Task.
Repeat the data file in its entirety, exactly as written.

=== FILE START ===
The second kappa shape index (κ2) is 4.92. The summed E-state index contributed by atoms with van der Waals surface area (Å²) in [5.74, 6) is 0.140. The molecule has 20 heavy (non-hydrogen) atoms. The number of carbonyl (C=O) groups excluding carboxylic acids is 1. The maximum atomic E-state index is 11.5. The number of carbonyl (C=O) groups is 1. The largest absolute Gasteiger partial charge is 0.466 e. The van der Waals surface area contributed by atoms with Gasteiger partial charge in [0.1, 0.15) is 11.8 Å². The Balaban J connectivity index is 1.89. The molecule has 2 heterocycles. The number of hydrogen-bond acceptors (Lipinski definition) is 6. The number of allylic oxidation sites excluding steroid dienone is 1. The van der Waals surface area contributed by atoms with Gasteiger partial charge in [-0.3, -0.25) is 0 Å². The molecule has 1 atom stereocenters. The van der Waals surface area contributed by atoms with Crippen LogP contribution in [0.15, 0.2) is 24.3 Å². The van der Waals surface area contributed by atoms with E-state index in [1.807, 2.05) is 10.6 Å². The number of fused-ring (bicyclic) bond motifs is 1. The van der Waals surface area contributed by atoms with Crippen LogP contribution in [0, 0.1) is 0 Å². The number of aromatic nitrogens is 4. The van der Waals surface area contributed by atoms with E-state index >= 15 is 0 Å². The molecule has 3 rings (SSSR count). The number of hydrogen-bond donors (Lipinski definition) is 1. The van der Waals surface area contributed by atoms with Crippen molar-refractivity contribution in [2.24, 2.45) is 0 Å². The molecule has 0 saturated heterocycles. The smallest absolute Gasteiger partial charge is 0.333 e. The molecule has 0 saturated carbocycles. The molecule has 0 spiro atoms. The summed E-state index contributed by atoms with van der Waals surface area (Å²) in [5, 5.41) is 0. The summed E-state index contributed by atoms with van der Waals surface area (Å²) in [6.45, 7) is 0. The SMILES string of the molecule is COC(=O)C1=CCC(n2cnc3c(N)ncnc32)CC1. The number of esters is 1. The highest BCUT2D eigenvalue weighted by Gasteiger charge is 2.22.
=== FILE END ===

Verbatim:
The second kappa shape index (κ2) is 4.92. The summed E-state index contributed by atoms with van der Waals surface area (Å²) in [5.74, 6) is 0.140. The molecule has 20 heavy (non-hydrogen) atoms. The number of carbonyl (C=O) groups excluding carboxylic acids is 1. The maximum atomic E-state index is 11.5. The number of carbonyl (C=O) groups is 1. The largest absolute Gasteiger partial charge is 0.466 e. The van der Waals surface area contributed by atoms with Gasteiger partial charge in [0.1, 0.15) is 11.8 Å². The Balaban J connectivity index is 1.89. The molecule has 2 heterocycles. The number of hydrogen-bond acceptors (Lipinski definition) is 6. The number of allylic oxidation sites excluding steroid dienone is 1. The van der Waals surface area contributed by atoms with Gasteiger partial charge in [-0.3, -0.25) is 0 Å². The molecule has 1 atom stereocenters. The van der Waals surface area contributed by atoms with Crippen LogP contribution in [0.15, 0.2) is 24.3 Å². The van der Waals surface area contributed by atoms with E-state index in [1.807, 2.05) is 10.6 Å². The number of fused-ring (bicyclic) bond motifs is 1. The van der Waals surface area contributed by atoms with Crippen LogP contribution in [0, 0.1) is 0 Å². The number of aromatic nitrogens is 4. The van der Waals surface area contributed by atoms with E-state index >= 15 is 0 Å². The molecule has 3 rings (SSSR count). The number of hydrogen-bond donors (Lipinski definition) is 1. The van der Waals surface area contributed by atoms with Crippen molar-refractivity contribution in [2.24, 2.45) is 0 Å². The molecule has 0 saturated heterocycles. The smallest absolute Gasteiger partial charge is 0.333 e. The molecule has 0 saturated carbocycles. The molecule has 0 spiro atoms. The summed E-state index contributed by atoms with van der Waals surface area (Å²) in [5, 5.41) is 0. The summed E-state index contributed by atoms with van der Waals surface area (Å²) in [6.45, 7) is 0. The SMILES string of the molecule is COC(=O)C1=CCC(n2cnc3c(N)ncnc32)CC1. The number of esters is 1. The highest BCUT2D eigenvalue weighted by Gasteiger charge is 2.22.